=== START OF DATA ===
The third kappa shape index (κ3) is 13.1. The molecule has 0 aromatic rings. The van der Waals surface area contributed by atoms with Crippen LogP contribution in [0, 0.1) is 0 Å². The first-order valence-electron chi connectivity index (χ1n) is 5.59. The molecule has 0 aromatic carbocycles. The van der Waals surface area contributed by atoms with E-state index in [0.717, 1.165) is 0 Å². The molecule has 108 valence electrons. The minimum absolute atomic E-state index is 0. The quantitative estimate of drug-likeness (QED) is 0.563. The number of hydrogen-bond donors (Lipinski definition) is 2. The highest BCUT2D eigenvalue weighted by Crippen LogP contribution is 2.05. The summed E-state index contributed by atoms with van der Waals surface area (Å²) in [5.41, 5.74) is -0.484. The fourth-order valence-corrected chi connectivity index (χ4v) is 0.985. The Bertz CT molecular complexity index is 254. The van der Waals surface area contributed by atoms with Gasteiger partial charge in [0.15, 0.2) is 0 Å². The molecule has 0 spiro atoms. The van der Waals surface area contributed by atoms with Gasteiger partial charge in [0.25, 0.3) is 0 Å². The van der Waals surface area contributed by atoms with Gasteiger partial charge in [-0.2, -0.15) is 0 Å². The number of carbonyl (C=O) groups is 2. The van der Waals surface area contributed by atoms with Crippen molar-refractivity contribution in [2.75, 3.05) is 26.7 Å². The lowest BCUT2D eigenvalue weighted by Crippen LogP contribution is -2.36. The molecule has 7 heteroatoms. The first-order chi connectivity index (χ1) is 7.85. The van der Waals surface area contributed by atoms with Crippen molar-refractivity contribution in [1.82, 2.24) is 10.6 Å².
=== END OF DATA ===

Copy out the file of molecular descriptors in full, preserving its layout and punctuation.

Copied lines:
The third kappa shape index (κ3) is 13.1. The molecule has 0 aromatic rings. The van der Waals surface area contributed by atoms with Crippen LogP contribution in [0, 0.1) is 0 Å². The first-order valence-electron chi connectivity index (χ1n) is 5.59. The molecule has 0 aromatic carbocycles. The van der Waals surface area contributed by atoms with E-state index in [0.717, 1.165) is 0 Å². The molecule has 108 valence electrons. The minimum absolute atomic E-state index is 0. The quantitative estimate of drug-likeness (QED) is 0.563. The number of hydrogen-bond donors (Lipinski definition) is 2. The highest BCUT2D eigenvalue weighted by Crippen LogP contribution is 2.05. The summed E-state index contributed by atoms with van der Waals surface area (Å²) in [5.41, 5.74) is -0.484. The fourth-order valence-corrected chi connectivity index (χ4v) is 0.985. The Bertz CT molecular complexity index is 254. The van der Waals surface area contributed by atoms with Gasteiger partial charge in [0.15, 0.2) is 0 Å². The molecule has 0 spiro atoms. The van der Waals surface area contributed by atoms with Gasteiger partial charge in [0.25, 0.3) is 0 Å². The van der Waals surface area contributed by atoms with Gasteiger partial charge in [-0.2, -0.15) is 0 Å². The number of carbonyl (C=O) groups is 2. The van der Waals surface area contributed by atoms with Crippen molar-refractivity contribution in [2.75, 3.05) is 26.7 Å². The lowest BCUT2D eigenvalue weighted by Crippen LogP contribution is -2.36. The molecule has 7 heteroatoms. The first-order chi connectivity index (χ1) is 7.85. The van der Waals surface area contributed by atoms with Crippen molar-refractivity contribution in [1.82, 2.24) is 10.6 Å².